Of course, the result will depend not only on the sequences, but on the scoring schema. For instance, if we use a higher penalty for creating gaps we will obtain alignments with fewer gaps.
The nicest property of the Smith-Waterman alignment is that it has been demonstrated that it will generate the optimal alignment, the one with the highest score, given two sequences and a scoring schema. So, if we could, it would be advisable to use always this algorithm. Take into account that several alignments could have the same score, so we can have several alignments with the highest score.
The main problem with the Smith-Waterman algorithm is its slowness. It works very well with small sequences, but it is not practical when the sequences are large. The time it takes to create the scoring matrix for a naive Smith-Waterman implementation depends of m x n (being m and n the length of the sequences).
More than one alignment
In the dotplot graphical results we saw that some time there could be no just one but several valid alignments. Usually the alignment software that implements the Smith-Waterman algorithm will only print just one alignment by default, the higher scoring one. If there a multiple alignments we will miss them unless we instruct the software otherwise.
Aminoacid substitution matrices
When scoring a position of an alignment between two nucleotide sequences we can consider a match if the nucleotide match and a mismatch if the nucleotides are different
ACGT ACGT | ACGT ACAT ^ ^ match mismatch
With the aminoacids we can be more subtle because there are aminoacids that are chemically or functionally similar. For instance, we could score higher a substitution of a hydrophobic aminoacid (like Alanine) with another hydrophic aminoacid (like Valine) than with a polar one (like Glutamine).
But if we decide to use such an scoring schema, how should we decided which are the scores to use for each possible aminoacid substitution? A possible way of creating such an aminoacid subtitution scoring matrix would be to count how many times each pair the possible aminoacid substitutions are found at homologous positions in alignments of homologous proteins. The pairs that tend to appear at the same positions could be considered functionally equivalent and scored higher than the ones that in few instances are found at the same positions. Following this method we could create a substitution matrix for all possible aminoacid substitutions.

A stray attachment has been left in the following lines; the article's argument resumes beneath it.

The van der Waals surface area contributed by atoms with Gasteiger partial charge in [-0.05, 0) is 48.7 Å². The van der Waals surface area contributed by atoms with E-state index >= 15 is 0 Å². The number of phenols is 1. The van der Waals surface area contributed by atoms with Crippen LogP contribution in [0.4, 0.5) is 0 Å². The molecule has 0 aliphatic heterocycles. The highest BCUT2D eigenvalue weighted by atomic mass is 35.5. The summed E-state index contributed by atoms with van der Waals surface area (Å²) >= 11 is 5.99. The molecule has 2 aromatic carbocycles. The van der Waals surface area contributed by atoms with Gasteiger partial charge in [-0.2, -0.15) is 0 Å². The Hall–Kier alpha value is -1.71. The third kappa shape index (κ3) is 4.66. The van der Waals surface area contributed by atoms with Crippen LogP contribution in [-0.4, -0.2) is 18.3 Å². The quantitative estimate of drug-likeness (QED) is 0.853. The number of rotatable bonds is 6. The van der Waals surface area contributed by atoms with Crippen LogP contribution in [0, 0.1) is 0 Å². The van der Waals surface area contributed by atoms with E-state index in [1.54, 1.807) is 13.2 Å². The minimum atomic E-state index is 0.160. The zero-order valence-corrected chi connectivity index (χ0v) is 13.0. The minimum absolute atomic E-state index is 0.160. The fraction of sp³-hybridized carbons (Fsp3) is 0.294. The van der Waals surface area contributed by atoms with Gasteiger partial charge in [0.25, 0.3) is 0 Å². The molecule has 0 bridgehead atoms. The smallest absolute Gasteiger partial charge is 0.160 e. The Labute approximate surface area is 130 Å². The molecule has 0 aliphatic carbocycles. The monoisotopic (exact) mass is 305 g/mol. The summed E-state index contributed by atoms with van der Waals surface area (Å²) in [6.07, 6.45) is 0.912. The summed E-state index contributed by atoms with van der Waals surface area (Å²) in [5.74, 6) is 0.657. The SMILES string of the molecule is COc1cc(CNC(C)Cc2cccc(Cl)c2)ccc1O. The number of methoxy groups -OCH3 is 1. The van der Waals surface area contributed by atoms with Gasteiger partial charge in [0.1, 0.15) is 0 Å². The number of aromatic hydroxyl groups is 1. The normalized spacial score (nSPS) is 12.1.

A series of matrices built in such a way are the PAM matrices. There are several PAM matrices and not just one because they are built from comparison of sequences that are closer or further appart in evolutionary time. They are named by the number of aminoacid mutations for every 100 aminoacids that differentiate the sequences compared to create the matrices. There are, for instance PAM100, PAM160 and PAM200 matrices. Take into account that a substitution can underlie several mutations, hence there could be more than 100 mutations in 100 aminoacids. A higher number is related with a longer evolutionary time.
Another commonly used set of matrices are the BLOSUM matrices. They are based on the same idea, but instead of being built with complete alignments they are built by using highly conserved blocks. This allows the BLOSUM matrices to cover longer evolutionary times than the PAM matrices because aligning very distant sequences in all their extension can be challenging, but aligning the most conserved blocks of those sequences could be easier. In the BLOSUM matrices the number reflects the minimum percentage of identity allowed between the sequences so BLOSUM 70 used sequences that were more similar than BLOSUM 50.
We will see that a very related concept, the nucleotide evolution model, is used in the phylogenetic analyses, but they are seldom used by the alignment software.
Statistical significance of the alignments
One general problem with the bioinformatic algorithms is that they usually generate a result, but some times that result could be meaningless. For instance, we could generate two random sequences and align them. The Smith-Waterman algorithm would generate an alignment, but despite being its optimal alignment it would be meaningless.
In the DNA alignments is quite easy to decide with alignments are meaningful because the spurious ones tend to be very short. In the protein alignments it is usually not that clear because we are allowing to aminoacid to be similar and not just identical and that tends to produce longer alignments even when they are meaningless.
The solution to this problem is to calculate some statistic that reflect the significance of the solution obtained. As we will see there is software that calculate these kind of statistical significance measures, like BLAST.